Chukat-Balak (Numbers 19:1-25:9 )
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GOOD MORNING! There is much confusion amongst Jews as to what we believe in as Jews. What are the essential Jewish beliefs? Actually, throughout the ages the greatest of our sages have dealt with this question. Rambam, Moses Maimonides (1135-1204), is well-known and revered by Jews across the board as a Jewish philosopher and scholar. He formulated The 13 Principles of Jewish Belief as the essential beliefs required of every Jew. They are found in almost every prayer book and are accepted as the unambiguous creed of Judaism.
The Thirteen Principles of Belief fall into three categories: A) The nature of the belief in God B) The authenticity, validity and immutability of the Torah C) The responsibilities upon human beings and our ultimate reward. Every principle as stated by Maimonides is prefaced with "I believe with complete belief that..." This week and next week I will enumerate and elucidate with the explanations found in the Artscroll Siddur. The Nature of the Belief in God has five principles:
1) The Creator creates and guides all creatures; He alone made, makes, and will make everything. (There is no partnership in creation. God is the sole Creator and the universe continues to exist only because He wills it so. He could exist if everything else were to come to an end, but it is inconceivable that there could be any form of existence independent of Him).
2) The Creator is unique and there is no uniqueness like His in any way; that He alone is our God, Who was, Who is and Who always will be. (God is a complete and total Unity. He is not a collection of limbs and organs, as are man and animals. He cannot be split as can a rock or divided into component elements as can everything else in creation).
3) The Creator is not physical and is not affected by physical phenomena; there is no comparison whatsoever to Him. (His essence cannot be understood by human beings who are physical; we cannot conceive of a Being unaffected by the laws of nature and physics).
4) The Creator is the very first and very last. (He is eternal and the first source. He created everything and transcends time which is also a creation. See Genesis and the Big Bang by Gerald Schroeder -- and the classic commentaries on the book of Genesis).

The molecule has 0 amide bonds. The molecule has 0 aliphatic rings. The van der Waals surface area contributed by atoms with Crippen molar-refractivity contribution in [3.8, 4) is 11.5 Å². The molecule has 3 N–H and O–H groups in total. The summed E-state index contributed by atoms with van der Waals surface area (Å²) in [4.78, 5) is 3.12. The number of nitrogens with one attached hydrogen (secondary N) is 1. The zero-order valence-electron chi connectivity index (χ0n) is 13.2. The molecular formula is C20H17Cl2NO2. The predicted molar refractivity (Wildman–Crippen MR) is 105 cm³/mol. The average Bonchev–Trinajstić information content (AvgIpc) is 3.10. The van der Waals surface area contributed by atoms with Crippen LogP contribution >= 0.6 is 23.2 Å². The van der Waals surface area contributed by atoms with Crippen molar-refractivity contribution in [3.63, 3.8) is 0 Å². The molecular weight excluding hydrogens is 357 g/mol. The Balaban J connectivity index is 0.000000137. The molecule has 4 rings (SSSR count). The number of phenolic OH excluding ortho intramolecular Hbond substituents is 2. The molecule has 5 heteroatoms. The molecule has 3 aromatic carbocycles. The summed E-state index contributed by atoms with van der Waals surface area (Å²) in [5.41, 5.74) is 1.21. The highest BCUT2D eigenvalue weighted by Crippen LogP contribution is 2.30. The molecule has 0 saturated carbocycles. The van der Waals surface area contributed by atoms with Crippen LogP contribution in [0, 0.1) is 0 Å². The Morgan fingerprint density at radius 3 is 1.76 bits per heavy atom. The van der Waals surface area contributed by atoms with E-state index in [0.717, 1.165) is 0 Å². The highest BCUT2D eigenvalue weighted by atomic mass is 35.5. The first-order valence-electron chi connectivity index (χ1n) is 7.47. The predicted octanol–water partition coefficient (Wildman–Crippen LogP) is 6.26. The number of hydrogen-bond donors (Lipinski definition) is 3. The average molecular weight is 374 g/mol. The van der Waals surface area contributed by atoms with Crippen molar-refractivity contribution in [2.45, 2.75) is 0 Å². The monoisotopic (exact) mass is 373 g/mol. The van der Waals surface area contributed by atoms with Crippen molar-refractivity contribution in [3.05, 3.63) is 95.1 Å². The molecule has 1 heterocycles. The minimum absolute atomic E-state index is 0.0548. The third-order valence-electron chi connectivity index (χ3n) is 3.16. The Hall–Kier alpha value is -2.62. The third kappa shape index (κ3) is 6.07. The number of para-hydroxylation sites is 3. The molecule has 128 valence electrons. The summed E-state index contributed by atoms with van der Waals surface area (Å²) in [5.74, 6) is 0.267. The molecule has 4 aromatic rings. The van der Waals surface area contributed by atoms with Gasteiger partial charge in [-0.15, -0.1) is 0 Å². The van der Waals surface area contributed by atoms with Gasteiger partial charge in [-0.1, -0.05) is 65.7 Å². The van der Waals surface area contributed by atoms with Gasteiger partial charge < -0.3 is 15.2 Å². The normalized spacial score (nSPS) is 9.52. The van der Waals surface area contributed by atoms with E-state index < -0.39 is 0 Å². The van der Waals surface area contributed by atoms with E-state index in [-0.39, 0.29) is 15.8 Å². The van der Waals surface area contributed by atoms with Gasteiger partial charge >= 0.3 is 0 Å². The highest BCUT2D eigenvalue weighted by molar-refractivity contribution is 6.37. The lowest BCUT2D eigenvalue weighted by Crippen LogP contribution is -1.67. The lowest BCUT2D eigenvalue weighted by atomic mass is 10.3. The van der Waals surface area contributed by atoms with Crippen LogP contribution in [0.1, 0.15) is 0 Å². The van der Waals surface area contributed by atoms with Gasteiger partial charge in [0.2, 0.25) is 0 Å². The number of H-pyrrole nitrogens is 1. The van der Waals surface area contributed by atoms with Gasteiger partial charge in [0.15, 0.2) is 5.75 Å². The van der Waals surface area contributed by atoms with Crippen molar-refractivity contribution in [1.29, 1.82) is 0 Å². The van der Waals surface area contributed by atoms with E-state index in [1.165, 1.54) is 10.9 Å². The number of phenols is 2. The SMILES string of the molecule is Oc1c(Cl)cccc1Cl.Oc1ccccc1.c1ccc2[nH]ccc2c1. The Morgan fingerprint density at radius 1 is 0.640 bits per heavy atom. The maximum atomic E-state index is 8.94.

5) To the Creator alone is it proper to pray; it is not proper to pray to any other. (No creation has any power independent of what God assigns to it. To attribute ultimate power to any thing or being other than God falls in the category of idol worship).
For a brilliant exposition on the Thirteen Principles of Belief, read Fundamentals and Faith by Rabbi Yakov Weinberg, former Rosh HaYeshiva of Ner Yisroel Yeshiva in Baltimore (and brother of Rabbi Noah Weinberg, founder and leader of the Aish HaTorah). Another excellent book is Maimonides' Principles -- The Fundamentals of Jewish Faith by Rabbi Aryeh Kaplan. Both are available at your local Jewish bookstore, at judaicaenterprises.com or by calling toll-free to 877-758-3242.
For more on "13 Principles of Belief" go to ShabbatShalomAudio.com!
Torah Portion of the Week
Another week of action, adventure and mystery as the Jewish people wander the desert in their 38th year. First, the laws of the red heifer (Parah Adumah) which was burnt with cedar wood, hyssop and scarlet thread. The ashes were then used in a purification ceremony for those who had come in contact with the dead. Strangely enough, all who were involved in the making of the ashes became ritually impure, but all who were sprinkled with them became ritually pure. It is a lesson that we must do the commandments even if we can't understand them. God decreed the commandments. They are for our benefit. We may not always know why.